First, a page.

Office i Ohio

Booming? No. But Cleveland's office market remains steady

Booming? No. But Cleveland's office market is steady,ph01

The biggest office sale in Cleveland in the first quarter of the year came relatively late: Oaktree Capital Management’s $51.5 million purchase of PNC’s operations at 4100 W. 150th St. But while that transaction grabbed most of the headlines, it wasn’t the only big office sale of the first quarter here.

In the suburbs, Time Equities purchased PNC’s property at 23000 Millcreek Blvd. in Highland Hills for a $7.5 million price tag.

And while those sales boosted the office sector in the first quarter, new construction projects are also expected to goose the activity here. It all adds up to an office market that, while not booming, has certainly been solid in the first half of 2019.

That’s the big takeaway from the first quarter Cleveland office report by Cushman & Wakefield|CRESCO. According to the report, drafted by lead author and broker David leb, the office market in the Cleveland area is a healthy one, and should remain this way throughout 2019.

If you’re interested in learning more about Cleveland’s office market – and activity in the region’s other commercial sectors – there’s still time to sign up for the Cleveland Commercial Real Estate Summit from Midwest Real Estate News and REjournals.com. The event, which will be held June 27 at Windows on the River, 2000 Sycamore St. in Cleveland, features the top names in Cleveland’s commercial real estate market, all sharing their expertise on current CRE activity and what the future might hold for the city and its suburbs.

As for the office market? Cushman & Wakefield in its first-quarter report said that the Northeast Ohio office market should continue to see modestly increasing rents, modestly decreasing vacancy rates and a tightening of the market until new office space is added to the area.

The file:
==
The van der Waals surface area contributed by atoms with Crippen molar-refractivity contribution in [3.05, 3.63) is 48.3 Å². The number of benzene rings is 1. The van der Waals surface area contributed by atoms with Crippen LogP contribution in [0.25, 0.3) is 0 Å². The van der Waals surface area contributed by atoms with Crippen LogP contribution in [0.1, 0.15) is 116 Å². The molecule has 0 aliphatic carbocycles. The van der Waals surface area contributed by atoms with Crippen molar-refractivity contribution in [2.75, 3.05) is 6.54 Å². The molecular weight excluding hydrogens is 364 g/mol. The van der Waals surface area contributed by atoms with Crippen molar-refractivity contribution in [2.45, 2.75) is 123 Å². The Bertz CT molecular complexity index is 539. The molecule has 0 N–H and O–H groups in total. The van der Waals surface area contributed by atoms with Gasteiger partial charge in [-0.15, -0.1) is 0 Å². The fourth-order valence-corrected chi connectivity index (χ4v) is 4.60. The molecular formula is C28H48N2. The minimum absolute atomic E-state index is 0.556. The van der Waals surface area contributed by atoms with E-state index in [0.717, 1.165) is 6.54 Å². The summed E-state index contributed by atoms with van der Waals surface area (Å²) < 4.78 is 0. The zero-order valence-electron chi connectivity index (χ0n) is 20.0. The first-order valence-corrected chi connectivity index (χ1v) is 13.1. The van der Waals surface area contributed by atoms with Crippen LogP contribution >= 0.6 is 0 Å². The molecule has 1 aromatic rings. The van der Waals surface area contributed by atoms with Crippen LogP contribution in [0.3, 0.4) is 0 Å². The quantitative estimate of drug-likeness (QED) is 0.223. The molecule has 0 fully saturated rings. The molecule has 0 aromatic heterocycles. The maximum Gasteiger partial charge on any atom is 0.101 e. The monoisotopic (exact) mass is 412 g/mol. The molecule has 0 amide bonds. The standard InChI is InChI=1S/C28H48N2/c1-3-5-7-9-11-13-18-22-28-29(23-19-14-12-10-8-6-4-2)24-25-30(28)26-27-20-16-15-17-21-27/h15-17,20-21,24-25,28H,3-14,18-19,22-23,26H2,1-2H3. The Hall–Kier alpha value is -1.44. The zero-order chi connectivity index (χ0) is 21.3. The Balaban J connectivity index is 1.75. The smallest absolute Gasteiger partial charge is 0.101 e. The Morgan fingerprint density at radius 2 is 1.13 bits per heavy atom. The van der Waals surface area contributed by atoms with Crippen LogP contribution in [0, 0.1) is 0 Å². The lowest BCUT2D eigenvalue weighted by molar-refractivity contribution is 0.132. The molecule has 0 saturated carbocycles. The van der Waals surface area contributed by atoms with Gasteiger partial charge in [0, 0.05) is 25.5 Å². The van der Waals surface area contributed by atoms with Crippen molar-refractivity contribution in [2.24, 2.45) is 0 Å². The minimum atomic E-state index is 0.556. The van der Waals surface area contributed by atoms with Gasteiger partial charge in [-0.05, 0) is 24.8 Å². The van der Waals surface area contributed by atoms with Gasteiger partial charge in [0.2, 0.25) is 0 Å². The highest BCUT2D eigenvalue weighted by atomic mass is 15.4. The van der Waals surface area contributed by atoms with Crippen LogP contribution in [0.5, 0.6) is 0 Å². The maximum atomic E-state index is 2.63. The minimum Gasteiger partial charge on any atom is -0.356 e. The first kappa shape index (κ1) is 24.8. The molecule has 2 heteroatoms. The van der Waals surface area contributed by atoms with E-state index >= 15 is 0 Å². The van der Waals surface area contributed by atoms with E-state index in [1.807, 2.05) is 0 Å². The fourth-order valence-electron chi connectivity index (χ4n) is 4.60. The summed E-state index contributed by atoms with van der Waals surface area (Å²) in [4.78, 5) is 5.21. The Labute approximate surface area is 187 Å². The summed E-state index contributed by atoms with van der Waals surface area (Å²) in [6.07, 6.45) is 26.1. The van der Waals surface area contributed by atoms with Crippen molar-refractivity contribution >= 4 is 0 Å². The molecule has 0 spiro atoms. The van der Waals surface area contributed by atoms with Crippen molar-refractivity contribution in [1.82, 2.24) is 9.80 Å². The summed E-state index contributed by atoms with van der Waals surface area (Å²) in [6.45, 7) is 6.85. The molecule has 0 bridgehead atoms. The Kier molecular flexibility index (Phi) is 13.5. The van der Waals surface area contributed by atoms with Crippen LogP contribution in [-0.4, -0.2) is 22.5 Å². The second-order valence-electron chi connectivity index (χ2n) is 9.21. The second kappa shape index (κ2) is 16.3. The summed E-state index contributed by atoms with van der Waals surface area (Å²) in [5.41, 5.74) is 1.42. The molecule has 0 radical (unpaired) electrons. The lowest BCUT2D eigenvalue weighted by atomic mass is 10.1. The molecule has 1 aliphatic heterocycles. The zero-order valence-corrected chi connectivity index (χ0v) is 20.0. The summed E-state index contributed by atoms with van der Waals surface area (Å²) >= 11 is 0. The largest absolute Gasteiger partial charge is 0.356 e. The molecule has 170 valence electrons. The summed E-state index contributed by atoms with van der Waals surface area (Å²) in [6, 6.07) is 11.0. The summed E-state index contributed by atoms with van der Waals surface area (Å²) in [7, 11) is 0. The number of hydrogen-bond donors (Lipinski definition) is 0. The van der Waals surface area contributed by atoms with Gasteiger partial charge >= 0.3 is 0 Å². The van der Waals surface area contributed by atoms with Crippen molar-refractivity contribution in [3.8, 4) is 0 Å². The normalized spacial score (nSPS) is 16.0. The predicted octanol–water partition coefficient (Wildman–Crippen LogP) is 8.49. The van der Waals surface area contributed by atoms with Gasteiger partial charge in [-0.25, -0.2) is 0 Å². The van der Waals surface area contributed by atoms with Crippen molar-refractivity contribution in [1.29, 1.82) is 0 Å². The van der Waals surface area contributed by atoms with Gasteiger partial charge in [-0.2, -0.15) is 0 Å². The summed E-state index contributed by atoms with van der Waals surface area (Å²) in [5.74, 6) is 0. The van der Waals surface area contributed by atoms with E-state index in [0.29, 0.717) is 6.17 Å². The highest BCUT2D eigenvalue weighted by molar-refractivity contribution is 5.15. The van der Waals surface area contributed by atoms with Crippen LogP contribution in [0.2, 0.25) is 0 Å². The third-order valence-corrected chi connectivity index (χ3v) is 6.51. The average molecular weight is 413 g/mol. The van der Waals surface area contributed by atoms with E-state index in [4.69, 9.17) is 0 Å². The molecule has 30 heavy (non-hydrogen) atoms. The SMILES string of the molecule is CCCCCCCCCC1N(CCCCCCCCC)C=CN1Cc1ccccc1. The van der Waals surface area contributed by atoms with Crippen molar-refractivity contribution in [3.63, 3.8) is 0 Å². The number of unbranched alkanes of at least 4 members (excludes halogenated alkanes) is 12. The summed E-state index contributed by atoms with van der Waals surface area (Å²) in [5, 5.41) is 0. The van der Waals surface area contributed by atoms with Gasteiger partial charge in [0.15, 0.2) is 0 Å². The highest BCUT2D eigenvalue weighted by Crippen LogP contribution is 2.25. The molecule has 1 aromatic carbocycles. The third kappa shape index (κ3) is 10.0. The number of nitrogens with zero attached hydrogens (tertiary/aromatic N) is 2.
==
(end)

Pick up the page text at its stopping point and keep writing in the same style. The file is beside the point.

Cushman’s report does say that suburban markets will see less growth in rental rates, while rents should increase at a quicker pace in the CBD. Downtown, class-A office space and creative loft-style office space should be the top performers in the sector, Cushman & Wakefield reported.

Co-working should play a big role in the future of the office market in Northeast Ohio, with Cushman predicting an increase in co-working office space in the next two to four quarters. Small-scale co-working concepts have already proven successful in Northeast Ohio.

Two projects in particular are expected to add to the needed office supply in Cleveland’s CBD. Stark Enterprise’s NuCLEus project of 400,000 square feet and Harbor Bay’s Market Plaza development of 150,000 square feet are both expected to deliver in 2022.

How did the numbers look for the office sector in the first quarter? Pretty good. Cushman & Wakefield reported that the Cleveland market’s office vacancy rate dropped to 6.7 percent in the quarter, falling from 8.5 percent a year earlier. The average asking rent rose from $17.25 a square foot in the first quarter of 2018 to $17.59 a year later.

For even more insight on how all the commercial real estate sectors are performing in Cleveland, sign up for our 5th annual Cleveland Commercial Real Estate Summit here.